What the Biological Clock is Saying

There are lots of reasons to have kids. For most, these reasons have something to do with getting older. I used to work with someone who had a pretty grim outlook on having kids, of which he had two. He said that you have them when you know your time has run out, when for instance, you know you’re not going to be  a famous musician or run your own company or be a tenured professor at a Division I school. For some, he said, this realization comes at sixteen and for others, at forty-one. But, I don’t think the biological clock is saying time is up; I think it is saying that if you do what it says, you’ll discover there is no clock. I’ve found that having Clara didn’t complete me; even better, she started me over.

Like so many things, having a child is best explained in geometric terms. There’s nothing scarier than linearity—the notion that life is a flat, straight vector with nothing to offer but length, or the weighty distance we feel as we get further from our point of origin. Having a child is like discovering that life is round, robust,  and circular. And not totally unlike a set of Apollonian circles that share a radical axis:

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Before Clara, there were five-year and ten-year and thirty-five year plans. There were college reunions that measured the distance between points OA and OB on the life vector, assuming, of course, that OA = 23 yrs old and OB = 29 yrs old and the magnitude between each point = a graduate degree, a house with a deck, a taste for imported beer, a mastered fear of social networking, and a renewed zest for classical literature. 

With Clara, it is impossible to think one is marching forward if one is impersonating Elmo and stacking blocks on one’s head. This may certainly be what the average adult 31-year-old with toddler is doing after dinner around 7:00 p.m., but it feels neither average nor adult. It feels wonderful, like I’m floating in a soft bubble of imagination with my baby somewhere on an axis but far enough away to forget at what point.

Clara’s new favorite place is in her imagination. She likes to pull me around by my index finger into different rooms and park me like a car. I’ll stay put until she reignites the engine with a yank on my finger and we move to the next room.

She also likes to spin herself in circles until she collapses into a fit of dizzy giggles. She climbs into the rocking chair now, sometimes with frogs, baby dolls, and books and rocks them and herself to sleep.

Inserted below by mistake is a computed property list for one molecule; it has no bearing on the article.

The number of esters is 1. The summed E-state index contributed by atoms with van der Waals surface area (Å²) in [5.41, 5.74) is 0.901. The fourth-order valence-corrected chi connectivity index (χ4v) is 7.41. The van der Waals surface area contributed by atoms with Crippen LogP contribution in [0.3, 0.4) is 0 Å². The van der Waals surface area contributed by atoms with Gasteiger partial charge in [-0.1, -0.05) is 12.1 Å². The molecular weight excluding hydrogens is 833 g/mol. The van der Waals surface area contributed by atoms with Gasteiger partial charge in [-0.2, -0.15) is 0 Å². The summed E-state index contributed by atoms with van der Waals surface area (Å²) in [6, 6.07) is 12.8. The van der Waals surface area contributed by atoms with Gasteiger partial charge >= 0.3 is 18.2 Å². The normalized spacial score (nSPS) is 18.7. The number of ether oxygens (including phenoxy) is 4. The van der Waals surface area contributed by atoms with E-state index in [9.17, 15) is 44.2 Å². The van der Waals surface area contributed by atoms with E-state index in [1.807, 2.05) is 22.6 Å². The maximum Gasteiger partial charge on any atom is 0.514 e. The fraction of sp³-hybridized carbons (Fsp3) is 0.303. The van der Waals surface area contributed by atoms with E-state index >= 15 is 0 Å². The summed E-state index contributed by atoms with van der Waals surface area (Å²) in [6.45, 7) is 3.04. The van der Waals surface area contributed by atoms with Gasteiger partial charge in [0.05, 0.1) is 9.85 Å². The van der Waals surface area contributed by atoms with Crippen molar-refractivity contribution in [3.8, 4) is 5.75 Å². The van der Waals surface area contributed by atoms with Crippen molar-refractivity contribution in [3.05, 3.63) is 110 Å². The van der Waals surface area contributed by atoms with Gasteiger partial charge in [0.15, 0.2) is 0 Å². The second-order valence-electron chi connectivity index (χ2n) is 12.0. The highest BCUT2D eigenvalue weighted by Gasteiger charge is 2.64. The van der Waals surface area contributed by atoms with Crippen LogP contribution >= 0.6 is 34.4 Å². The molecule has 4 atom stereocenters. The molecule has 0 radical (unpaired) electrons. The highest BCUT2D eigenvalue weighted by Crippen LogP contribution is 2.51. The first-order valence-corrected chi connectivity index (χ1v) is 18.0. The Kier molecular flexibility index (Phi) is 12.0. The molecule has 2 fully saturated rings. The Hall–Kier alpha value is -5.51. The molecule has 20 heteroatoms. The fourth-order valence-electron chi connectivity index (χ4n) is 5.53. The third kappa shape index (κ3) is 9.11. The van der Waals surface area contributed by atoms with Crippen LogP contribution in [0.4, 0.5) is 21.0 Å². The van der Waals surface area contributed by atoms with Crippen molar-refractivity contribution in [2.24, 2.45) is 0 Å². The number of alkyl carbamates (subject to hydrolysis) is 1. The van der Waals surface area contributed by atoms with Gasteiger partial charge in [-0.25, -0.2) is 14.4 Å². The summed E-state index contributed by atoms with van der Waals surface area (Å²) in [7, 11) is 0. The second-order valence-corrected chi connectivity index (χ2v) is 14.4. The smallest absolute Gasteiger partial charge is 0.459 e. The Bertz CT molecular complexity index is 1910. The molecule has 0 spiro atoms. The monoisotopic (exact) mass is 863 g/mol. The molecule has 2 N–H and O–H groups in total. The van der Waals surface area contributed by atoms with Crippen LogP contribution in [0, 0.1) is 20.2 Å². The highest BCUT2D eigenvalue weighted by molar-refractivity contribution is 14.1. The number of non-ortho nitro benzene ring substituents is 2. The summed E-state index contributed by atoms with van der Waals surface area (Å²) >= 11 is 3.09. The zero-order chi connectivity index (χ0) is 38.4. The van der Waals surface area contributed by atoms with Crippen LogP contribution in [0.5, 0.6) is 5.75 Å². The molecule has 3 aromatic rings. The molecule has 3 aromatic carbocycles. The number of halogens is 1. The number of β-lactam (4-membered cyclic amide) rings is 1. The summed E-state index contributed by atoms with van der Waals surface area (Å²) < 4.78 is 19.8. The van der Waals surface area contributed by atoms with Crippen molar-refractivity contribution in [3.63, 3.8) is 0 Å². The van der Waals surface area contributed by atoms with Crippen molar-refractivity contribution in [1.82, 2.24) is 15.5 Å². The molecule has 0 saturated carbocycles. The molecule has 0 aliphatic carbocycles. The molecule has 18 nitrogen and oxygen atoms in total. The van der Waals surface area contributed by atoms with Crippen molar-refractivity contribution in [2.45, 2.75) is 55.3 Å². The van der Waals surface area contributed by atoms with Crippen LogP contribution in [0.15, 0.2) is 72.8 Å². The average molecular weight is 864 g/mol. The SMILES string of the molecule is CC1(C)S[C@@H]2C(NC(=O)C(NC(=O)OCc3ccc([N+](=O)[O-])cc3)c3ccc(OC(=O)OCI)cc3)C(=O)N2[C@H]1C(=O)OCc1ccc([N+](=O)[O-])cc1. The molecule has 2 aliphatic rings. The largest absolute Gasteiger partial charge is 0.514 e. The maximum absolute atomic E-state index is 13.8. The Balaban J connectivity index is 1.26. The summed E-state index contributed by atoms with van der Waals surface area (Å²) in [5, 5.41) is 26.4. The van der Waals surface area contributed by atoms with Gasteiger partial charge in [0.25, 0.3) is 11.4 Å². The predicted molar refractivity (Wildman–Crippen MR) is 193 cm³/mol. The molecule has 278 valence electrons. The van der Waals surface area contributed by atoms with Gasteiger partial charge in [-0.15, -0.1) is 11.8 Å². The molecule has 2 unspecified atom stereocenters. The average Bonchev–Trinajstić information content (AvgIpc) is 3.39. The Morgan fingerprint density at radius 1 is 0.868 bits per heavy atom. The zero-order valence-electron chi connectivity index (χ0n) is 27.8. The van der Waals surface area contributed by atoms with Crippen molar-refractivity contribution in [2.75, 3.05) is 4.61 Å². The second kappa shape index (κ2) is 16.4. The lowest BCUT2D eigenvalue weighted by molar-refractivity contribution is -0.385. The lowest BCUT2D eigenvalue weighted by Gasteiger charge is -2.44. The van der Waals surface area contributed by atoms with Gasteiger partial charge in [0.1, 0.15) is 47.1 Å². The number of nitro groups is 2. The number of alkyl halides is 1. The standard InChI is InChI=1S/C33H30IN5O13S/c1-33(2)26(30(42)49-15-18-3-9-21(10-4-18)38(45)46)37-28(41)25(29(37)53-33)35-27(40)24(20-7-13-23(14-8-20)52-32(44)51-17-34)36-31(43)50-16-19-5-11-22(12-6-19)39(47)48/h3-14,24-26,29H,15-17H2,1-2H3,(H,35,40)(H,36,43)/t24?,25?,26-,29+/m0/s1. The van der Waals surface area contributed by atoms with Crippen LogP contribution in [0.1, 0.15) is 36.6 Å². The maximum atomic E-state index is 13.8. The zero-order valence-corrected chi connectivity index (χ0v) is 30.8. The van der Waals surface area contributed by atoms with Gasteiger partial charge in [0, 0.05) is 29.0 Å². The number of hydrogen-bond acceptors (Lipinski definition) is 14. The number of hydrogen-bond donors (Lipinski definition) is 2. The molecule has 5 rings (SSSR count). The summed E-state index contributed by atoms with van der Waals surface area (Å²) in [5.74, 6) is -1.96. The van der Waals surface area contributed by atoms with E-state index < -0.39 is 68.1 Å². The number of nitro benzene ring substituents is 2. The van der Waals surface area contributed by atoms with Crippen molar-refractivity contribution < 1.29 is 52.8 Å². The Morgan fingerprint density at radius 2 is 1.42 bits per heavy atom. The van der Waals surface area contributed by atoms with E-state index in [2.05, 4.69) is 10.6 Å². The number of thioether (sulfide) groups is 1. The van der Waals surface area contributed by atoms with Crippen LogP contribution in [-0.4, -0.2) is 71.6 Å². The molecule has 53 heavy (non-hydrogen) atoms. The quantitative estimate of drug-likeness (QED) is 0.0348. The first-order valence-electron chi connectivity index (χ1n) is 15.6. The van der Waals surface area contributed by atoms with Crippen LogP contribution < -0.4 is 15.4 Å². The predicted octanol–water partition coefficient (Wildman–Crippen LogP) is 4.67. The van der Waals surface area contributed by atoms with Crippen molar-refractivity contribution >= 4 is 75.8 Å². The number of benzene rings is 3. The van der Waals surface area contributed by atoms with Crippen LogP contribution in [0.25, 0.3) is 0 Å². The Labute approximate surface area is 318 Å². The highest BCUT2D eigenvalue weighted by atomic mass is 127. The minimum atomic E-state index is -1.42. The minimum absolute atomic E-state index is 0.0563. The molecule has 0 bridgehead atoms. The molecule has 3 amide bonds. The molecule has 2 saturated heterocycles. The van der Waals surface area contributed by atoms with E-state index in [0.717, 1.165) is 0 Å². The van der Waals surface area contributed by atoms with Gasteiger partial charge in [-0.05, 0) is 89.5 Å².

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She enjoys feeling cozy in a space just her size.

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The primary difference between children and adults is that children believe in magic, and believing in magic is believing in possibility. My coming of age came in the personage of a boy named Steve. I wrote love letters to Steve in my diary starting in first grade and loved him all the way until fourth grade. There’s a blackboard in my parent’s garage somewhere that says, “I love Steve!!!” because when you’re a kid, you write exclamations of love on everything. He never liked me back, never even said my name out loud, and eventually, he became the boyfriend of a girl named Tara who wore lipstick in elementary school. I knew there was nothing I could do to make him like me—absolutely nothing—and the impossibility of love will grow anyone up.

But being a parent is better than being an adult. Being a parent is like being the magician. You don’t necessarily believe that everything is possible, but you believe everything is possible for your child. You do everything you can to give them possibility, give them magic. In return, they believe in that magic and give you the sweet forgetfulness of play—of sliding into a puddle or building a rock fortress or crawling around the house in an involved game of peek-a-boo where everyone is at once the peeker and the booer.

I realized the vector we were on had taken a turn up and back and back again to make a playful, bouncy circle when Aaron and I confided a mutual fantasy. We both agreed it would give us rapturous delight to share a bottle of wine one night after Clara was asleep and build massive 3000 square foot Lincoln log cabins. The set we inherited from Aaron’s school comes with roof material, which will make our mansion-cabins seem very lifelike. The vector took another loop when we received Clara’s first book from Dolly Parton’s Imagination Library Foundation, The Little Engine That Could. We got to the motivational speech part and in typical fashion, Aaron and I were reading at a nominally high volume to keep Clara’s attention. I found that it felt so good to think of something that was hard for me and chant to myself, “I think I can, I think I can.” The inspiration from this phrase was incredibly real. I resent the day that a sense of irony stole from me the belief in the power of positive thinking, but I think that’s also what the biological clock is advising. Put aside the occasional sensation of lift off of life’s linear equation afforded to you by irony, cleverness, and ambition and, instead, find a way to believe again in magic.

2 Comments

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2 responses to “What the Biological Clock is Saying

  1. Brooke

    I don’t know what is more entertaining-the sound of giggles from Aaron or the cutie leading you from room to room? Love you guys!

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